“Tensions remain high,” Brown said, “and this board majority could have eased the chaos they created by approving a redistricting process true to the intent of gentle rebalancing. Instead, they chose division.

“I regret that I gave them a reason to distract anyone from the real issues at hand … My actions were wrong and I meant my apology.”

Brown was asked twice to comment on Mossy’s resignation, but did not respond.

Deciding in haste

Also during Mossy’s speech, an audience member was called out by Mossy herself for mocking her.

In the middle of her speech, Mossy interrupted herself to address the individual, saying, “I’m so sorry Mr. Sorem, I really appreciate you being here, but your actions are distracting to me and are really kind of judging me as I’m speaking.

“So I would just be really grateful if you could just connect with me right now instead of dancing and making fun of me. I’d really appreciate that, thank you.”

Mossy later said, “He was mocking me, making faces, dancing, twirling in circles and very animated.”

This same person, a frequent public commenter at SDUHSD board meetings, spoke earlier during public comment period at that same meeting and said to SDUHSD Trustee Michael Allman, “Mr. Allman, would you mind looking up so we can see that you’re paying some attention? … Do us at least the favor of pretending like you’re listening.”

Apparently, paying attention when someone has the floor doesn’t go both ways.

It’s disappointing that James-Ward didn’t recognize that Mossy’s decision to resign may have been made in haste. Instead, she rushed and hand-delivered her resignation letter to the County Office of Education the very next morning.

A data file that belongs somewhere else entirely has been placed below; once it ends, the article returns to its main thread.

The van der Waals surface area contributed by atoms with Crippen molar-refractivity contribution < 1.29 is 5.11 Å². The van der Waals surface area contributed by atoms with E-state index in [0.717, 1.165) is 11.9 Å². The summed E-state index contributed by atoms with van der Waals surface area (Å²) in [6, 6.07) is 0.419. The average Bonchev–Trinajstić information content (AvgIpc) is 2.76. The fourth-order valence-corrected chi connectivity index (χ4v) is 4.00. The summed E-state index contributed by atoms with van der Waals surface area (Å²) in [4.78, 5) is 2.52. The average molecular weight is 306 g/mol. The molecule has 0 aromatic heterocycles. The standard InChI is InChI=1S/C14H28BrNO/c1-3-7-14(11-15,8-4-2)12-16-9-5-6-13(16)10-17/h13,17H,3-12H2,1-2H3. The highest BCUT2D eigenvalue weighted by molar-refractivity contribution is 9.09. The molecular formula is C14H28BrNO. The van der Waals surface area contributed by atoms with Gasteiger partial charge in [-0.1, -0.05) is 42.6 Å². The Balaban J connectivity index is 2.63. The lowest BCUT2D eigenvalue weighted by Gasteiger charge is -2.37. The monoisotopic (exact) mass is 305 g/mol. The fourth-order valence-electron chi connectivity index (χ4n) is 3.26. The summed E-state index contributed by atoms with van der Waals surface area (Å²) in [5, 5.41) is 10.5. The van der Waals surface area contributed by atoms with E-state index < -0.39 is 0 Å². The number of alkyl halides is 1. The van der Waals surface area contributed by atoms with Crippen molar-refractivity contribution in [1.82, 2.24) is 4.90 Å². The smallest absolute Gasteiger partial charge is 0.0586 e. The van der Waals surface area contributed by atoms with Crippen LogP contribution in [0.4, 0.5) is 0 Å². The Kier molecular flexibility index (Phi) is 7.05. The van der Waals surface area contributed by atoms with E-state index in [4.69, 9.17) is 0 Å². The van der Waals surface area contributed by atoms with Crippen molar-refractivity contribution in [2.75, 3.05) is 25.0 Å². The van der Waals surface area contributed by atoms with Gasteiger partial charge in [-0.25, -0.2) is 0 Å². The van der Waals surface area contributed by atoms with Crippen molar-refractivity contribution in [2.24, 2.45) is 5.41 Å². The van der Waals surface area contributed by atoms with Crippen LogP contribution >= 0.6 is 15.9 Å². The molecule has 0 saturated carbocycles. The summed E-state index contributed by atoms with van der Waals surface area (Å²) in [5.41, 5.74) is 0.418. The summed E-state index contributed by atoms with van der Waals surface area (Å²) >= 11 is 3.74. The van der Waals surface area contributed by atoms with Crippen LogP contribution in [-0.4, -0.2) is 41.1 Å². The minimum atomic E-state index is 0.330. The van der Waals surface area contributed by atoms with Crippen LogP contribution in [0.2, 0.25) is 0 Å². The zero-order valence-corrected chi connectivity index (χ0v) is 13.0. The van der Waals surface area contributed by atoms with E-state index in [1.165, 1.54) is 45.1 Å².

An emotional decision of such import needs a 24-hour breather, a pause to allow for reconsideration and rational decision-making. Perhaps even a heartfelt discussion between trustee and superintendent would have been appropriate, to be sure there would be no regrets.

Mossy was never given the chance to reconsider. She was not afforded the opportunity to take back that sudden impulse to resign.

Before she was placed on leave, James-Ward was asked twice for comment on Mossy’s resignation but never responded.

Misplaced idealism

Mossy sincerely believed that to serve as a school board member was a noble undertaking, one in which she could make a positive difference in the lives of students.

“When people write or speak to you with aggression, hate, and in a demeaning and disrespectful manner, it distracts those who serve from the most important issues at hand,” Mossy wrote to me in an email.

“In my case, it’s serving our students and the staff and families that serve those students, and ensuring the district is fortified to be as vibrant, healthy, safe, nurturing and innovative for every single student every single day.

“I felt a lot of hate from pretty much every political group … To those who sent me hate email, please know I read every email. I heard you and I cared about what you had to say. I only wish the same courtesy could have been given to me.”

About her work on the school board, she said, “I realized I wasn’t living up to the high expectations I had for myself in this role and that it was beginning to affect me physically, mentally and spiritually.

“I am forever proud of our district and to those who dedicate their lives and careers to making it a top-level, world-class educational experience.”

To students, she said, “I am grateful for our students and student board members and am sorry if the adults sometimes aren’t the best role models. The future is in your hands and I believe in you.”

Mossy’s resignation is a great loss for San Dieguito and a sad commentary on what can happen to someone who approached public service with integrity and idealism.

Opinion columnist and education writer Marsha Sutton can be reached at

Marsha Sutton is a columnist and presents her opinion. If you disagree or agree with her opinion, we’d like to hear from you. Email your comment to

Column: Combines reporting, storytelling and commentary to make a point. Unlike reporters, columnists are allowed to include their opinions. Columnists in the Union-Tribune Community Press are identified clearly to set them apart from news reporters.